If you primarily use your screen to hide stuff, find different ways to hide it, make some rolls out into the open, bring your laptop to games, or use a smaller screen set to one side.
if you primarily use it for the rules references, bookmark your books, create or download quicksheets for your system of choice, or use another method to identify and highlight the rules you reference most often.
Whether you need an alternative to a GMing screen is a personal choice, and depends entirely on what you want to get out of your screen or that alternative. The best solution is to experiment and find the approach that works best for you.
I added this section because there are so many great ideas for screen alternatives in the comments. Thanks, everyone!
Need more alternatives to a traditional screen? Try these on for size:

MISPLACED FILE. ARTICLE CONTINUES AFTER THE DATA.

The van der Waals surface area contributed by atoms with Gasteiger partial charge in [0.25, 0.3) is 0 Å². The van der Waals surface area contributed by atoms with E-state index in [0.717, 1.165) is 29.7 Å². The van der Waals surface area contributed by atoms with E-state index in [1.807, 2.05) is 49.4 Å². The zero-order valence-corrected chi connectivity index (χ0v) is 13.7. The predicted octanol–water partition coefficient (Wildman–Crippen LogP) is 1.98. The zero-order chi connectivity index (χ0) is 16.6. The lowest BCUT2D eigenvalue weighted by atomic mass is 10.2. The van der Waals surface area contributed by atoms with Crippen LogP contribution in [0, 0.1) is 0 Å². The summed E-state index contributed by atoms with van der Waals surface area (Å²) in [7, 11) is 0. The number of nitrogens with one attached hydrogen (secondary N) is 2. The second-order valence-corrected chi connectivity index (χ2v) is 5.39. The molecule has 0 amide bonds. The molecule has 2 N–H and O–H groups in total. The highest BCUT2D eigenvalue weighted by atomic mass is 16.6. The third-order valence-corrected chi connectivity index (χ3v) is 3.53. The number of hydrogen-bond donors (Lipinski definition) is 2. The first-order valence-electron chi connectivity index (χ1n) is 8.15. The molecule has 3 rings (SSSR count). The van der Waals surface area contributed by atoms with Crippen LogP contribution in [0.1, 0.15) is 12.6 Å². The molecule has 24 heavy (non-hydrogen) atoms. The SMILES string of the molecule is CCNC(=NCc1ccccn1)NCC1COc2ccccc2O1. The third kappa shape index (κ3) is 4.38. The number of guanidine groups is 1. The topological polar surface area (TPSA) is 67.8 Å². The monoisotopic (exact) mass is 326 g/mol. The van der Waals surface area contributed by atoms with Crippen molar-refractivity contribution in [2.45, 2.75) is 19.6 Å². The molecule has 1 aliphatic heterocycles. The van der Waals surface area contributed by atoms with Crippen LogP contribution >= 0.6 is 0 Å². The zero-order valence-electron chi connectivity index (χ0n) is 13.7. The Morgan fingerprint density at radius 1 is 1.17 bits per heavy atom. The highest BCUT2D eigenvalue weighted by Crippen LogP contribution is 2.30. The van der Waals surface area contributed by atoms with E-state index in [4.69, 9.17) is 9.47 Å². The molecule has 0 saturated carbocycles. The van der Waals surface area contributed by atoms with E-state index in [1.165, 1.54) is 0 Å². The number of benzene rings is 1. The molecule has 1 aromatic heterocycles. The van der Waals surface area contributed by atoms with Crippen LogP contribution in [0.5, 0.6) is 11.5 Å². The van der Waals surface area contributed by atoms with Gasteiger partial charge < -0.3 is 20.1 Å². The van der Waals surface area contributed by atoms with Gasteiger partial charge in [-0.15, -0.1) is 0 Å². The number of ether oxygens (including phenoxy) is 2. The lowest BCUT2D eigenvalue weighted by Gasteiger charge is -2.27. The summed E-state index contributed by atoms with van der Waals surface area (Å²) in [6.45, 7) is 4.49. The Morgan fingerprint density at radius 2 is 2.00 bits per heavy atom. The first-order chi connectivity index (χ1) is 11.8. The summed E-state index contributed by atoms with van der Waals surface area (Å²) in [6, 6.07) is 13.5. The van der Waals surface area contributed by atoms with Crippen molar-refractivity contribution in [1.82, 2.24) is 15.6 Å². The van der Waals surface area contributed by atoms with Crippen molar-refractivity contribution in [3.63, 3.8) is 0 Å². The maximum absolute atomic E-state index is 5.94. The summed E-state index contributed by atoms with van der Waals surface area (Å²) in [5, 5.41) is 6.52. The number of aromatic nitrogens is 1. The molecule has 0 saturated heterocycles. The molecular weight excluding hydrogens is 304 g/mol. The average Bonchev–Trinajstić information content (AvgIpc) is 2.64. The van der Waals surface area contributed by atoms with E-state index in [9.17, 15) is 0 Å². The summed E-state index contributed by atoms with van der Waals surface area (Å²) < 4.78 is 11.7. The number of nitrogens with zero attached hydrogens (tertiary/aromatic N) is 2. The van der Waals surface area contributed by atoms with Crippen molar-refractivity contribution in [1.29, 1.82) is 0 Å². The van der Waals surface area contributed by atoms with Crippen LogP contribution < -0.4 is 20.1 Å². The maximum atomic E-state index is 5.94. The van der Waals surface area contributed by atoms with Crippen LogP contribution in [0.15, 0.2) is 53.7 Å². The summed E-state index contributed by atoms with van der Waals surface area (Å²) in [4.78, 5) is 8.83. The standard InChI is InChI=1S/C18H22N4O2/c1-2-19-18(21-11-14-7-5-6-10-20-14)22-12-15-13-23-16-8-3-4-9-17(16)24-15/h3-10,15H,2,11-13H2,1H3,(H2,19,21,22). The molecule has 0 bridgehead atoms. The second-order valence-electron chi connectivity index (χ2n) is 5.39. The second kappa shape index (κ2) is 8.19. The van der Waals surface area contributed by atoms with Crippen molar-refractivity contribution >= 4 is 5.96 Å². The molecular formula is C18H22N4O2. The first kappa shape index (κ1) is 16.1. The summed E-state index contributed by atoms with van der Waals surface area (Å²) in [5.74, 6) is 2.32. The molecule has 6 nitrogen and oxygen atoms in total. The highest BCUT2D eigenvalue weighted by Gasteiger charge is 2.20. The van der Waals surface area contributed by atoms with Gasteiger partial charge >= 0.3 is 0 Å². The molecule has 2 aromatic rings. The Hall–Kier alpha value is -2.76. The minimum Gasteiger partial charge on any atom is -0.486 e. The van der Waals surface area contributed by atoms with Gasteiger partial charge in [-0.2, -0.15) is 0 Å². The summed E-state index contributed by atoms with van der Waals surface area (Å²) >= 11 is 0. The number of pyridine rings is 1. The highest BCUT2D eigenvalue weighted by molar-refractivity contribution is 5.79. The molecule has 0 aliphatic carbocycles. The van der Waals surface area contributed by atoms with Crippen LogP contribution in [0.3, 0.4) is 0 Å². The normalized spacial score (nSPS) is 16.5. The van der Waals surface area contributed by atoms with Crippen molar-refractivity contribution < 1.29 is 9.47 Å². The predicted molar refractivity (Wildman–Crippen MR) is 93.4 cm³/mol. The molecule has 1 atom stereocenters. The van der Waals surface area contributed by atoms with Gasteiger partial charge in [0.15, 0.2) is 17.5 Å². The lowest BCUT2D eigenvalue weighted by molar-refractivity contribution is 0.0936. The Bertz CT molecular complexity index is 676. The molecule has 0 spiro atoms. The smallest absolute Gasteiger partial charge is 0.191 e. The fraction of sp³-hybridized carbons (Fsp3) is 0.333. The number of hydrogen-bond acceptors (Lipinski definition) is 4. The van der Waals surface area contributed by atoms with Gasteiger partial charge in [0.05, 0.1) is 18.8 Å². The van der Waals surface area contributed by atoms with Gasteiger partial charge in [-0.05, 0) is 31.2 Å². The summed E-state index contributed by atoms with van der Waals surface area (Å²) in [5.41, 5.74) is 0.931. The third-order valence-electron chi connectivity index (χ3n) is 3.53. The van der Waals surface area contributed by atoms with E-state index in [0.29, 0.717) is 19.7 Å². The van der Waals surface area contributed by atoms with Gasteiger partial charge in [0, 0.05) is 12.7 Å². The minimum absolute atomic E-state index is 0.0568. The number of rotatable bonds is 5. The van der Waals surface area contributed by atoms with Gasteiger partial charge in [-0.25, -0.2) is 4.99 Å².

- Hide minis in dice bags, make secret rolls in a small box (like a cigar box), and just put a cover sheet over your notes (Telas).
- Fold your screen flat so the charts you need show, and just lay it down for reference (amandaesque).
- Use the player-facing side of your screen as a bulletin board for NPC pictures, etc. (Plastic Sun).
- Buy a clipboard with a storage box built in, like contractors carry (evil).
- Go all hardcore DIY and build an uber-screen out of MDF, and use a felt-lined CD box for secret rolls (Roxysteve).
- Stand the cover of a boxed set up on end, put something heavy on the bottom flap, and use that instead (Lonesome Luddite).
- Put your laptop in front of one panel, so you get all the benefits of a laptop AND a screen (Vance).
This Piece of Cardstock Really Reflects My GMing Philosophy?
Sure, if you want it to — but at the end of the day, it’s just a piece of cardstock. You can run great games with or without a screen, and shitty games with or without a screen.
To the extent that if facilitates running a better game, saves you time, or otherwise makes the game more fun for everyone at the table, it’s an awesome tool. But if you find that it detracts from your gaming experience, ditch it.
Or better yet, send it to me — I can always use another screen!